X Marks the Scot - An on-line community of kilt wearers.

   X Marks Partners - (Go to the Partners Dedicated Forums )
USA Kilts website Freedom Kilts website Scotweb websiten Burnetts and Struth website The Scottish Trading Company
Xmarks advertising information Celtic Croft website Xmarks advertising information Celtic Corner website Xmarks advertising information

User Tag List

Page 5 of 5 FirstFirst ... 345
Results 41 to 47 of 47

Thread: Kilt belts?

  1. #41
    Join Date
    6th September 12
    Location
    Coeymans Hollow, NY
    Posts
    938
    Mentioned
    0 Post(s)
    Tagged
    0 Thread(s)
    Sold my 1st sporran strap, probably got another to do, and maybe a kilt belt too! Making lots of belts for the family as well, just use old belts and the buckles off them.

    Frank
    Ne Obliviscaris

  2. #42
    Urbane Guerrilla is offline Oops, it seems this member needs to update their email address
    Join Date
    5th April 13
    Posts
    38
    Mentioned
    0 Post(s)
    Tagged
    0 Thread(s)
    I've made a few assorted belts in my time; never a dirk belt as it happens. Like Tobus, I'd recommend a half hide over a double shoulder -- you want that kind of length which you can cut, and you want to cut belts only from the uppermost half of any half hide anyway -- this is where the leather is densest and strongest. A belt from there has a modicum of stiffness to it that is handy in belts -- the soft floppy leather from down in the belly regions is suited better to soft-feel things like pouches, sporrans, wallets -- anything that doesn't need to be at all stiff but is better if really flexible. Nice soft cuarans, say -- and their thongs or laces. There's a leather tool specifically for cutting leather lace from bits of otherwise unusable leather scrap.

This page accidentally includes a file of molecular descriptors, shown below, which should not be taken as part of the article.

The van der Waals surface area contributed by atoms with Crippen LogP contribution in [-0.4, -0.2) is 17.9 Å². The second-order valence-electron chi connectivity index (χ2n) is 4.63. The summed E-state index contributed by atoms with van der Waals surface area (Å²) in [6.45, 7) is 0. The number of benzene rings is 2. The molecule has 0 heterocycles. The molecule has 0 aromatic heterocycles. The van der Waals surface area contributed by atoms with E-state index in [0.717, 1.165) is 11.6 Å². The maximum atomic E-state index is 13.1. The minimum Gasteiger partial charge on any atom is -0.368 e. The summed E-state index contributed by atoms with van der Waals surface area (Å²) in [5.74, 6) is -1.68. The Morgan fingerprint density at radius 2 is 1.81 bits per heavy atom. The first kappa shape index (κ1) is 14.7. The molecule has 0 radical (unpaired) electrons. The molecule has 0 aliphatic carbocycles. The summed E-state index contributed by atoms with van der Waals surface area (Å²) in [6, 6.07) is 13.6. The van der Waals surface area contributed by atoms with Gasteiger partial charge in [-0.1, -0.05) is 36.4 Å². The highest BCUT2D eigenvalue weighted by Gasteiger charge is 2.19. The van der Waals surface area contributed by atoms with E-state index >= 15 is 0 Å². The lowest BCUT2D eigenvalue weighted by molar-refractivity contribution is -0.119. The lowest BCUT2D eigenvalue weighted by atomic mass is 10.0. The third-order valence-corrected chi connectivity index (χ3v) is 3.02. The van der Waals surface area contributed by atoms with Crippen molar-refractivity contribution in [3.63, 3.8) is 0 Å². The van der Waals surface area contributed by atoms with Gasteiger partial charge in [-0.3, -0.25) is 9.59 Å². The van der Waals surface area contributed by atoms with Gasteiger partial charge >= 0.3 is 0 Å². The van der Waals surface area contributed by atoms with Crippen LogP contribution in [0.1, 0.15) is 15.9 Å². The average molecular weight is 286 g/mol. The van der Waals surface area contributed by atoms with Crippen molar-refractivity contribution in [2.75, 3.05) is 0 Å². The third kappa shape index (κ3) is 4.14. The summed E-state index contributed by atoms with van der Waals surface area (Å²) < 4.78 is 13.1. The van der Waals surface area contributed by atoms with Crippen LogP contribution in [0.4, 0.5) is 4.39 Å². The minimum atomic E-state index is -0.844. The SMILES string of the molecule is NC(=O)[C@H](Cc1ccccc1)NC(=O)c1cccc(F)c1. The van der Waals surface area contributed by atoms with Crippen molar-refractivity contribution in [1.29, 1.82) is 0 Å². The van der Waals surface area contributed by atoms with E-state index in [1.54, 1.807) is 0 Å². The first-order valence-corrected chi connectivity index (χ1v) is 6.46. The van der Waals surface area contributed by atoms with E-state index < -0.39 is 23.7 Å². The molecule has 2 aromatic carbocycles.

Double shoulders are for things that don't need to be as long as a belt -- or else you're going to end up piecing your belt together by skiving, gluing, and sewing pieces together. But you can do better.

    A half hide, dividing a full hide lengthwise down the spine in a long clean cut as it does, makes a superb starter, with that StrapCutter, for a good stout belt of simply any likely length, and sporran straps too. It's more expensive, but it gives you a leather supply for many years for a remarkable lot of stuff.

    Leathercrafting's a fun craft too. It even smells good. The tooling and carving give artistic expression even to somebody who's in a lifetime habit of downplaying his own creativity (phooey to that). Though the dyeing will stain your fingers something awful -- likewise anything permeable your wet dye-covered fingers might happen to touch. It doesn't so much wash off as wear off -- it is intended, after all, to color dead epidermal cells, and that is exactly what's on your skin.